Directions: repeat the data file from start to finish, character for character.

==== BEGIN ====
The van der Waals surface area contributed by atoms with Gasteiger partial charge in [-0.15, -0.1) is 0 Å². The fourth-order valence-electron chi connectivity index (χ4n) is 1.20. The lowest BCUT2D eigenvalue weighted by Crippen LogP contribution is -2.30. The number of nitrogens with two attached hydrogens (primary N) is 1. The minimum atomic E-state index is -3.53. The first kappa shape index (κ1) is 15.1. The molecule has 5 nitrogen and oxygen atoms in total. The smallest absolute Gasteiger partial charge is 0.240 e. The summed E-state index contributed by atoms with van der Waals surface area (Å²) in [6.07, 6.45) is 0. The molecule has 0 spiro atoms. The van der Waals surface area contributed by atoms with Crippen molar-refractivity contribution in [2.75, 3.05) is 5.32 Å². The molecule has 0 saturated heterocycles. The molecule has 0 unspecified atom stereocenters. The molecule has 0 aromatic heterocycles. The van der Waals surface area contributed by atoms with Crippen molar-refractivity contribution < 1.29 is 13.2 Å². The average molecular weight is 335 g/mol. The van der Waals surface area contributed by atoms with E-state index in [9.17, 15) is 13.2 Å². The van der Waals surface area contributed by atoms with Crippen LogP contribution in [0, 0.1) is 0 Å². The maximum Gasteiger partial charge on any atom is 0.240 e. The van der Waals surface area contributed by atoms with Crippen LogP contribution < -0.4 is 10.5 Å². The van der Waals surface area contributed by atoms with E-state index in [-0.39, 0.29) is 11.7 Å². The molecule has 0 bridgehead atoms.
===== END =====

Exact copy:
The van der Waals surface area contributed by atoms with Gasteiger partial charge in [-0.15, -0.1) is 0 Å². The fourth-order valence-electron chi connectivity index (χ4n) is 1.20. The lowest BCUT2D eigenvalue weighted by Crippen LogP contribution is -2.30. The number of nitrogens with two attached hydrogens (primary N) is 1. The minimum atomic E-state index is -3.53. The first kappa shape index (κ1) is 15.1. The molecule has 5 nitrogen and oxygen atoms in total. The smallest absolute Gasteiger partial charge is 0.240 e. The summed E-state index contributed by atoms with van der Waals surface area (Å²) in [6.07, 6.45) is 0. The molecule has 0 spiro atoms. The van der Waals surface area contributed by atoms with Crippen molar-refractivity contribution in [2.75, 3.05) is 5.32 Å². The molecule has 0 saturated heterocycles. The molecule has 0 unspecified atom stereocenters. The molecule has 0 aromatic heterocycles. The van der Waals surface area contributed by atoms with Crippen molar-refractivity contribution < 1.29 is 13.2 Å². The average molecular weight is 335 g/mol. The van der Waals surface area contributed by atoms with E-state index in [9.17, 15) is 13.2 Å². The van der Waals surface area contributed by atoms with Crippen LogP contribution in [0, 0.1) is 0 Å². The maximum Gasteiger partial charge on any atom is 0.240 e. The van der Waals surface area contributed by atoms with Crippen LogP contribution < -0.4 is 10.5 Å². The van der Waals surface area contributed by atoms with E-state index in [-0.39, 0.29) is 11.7 Å². The molecule has 0 bridgehead atoms.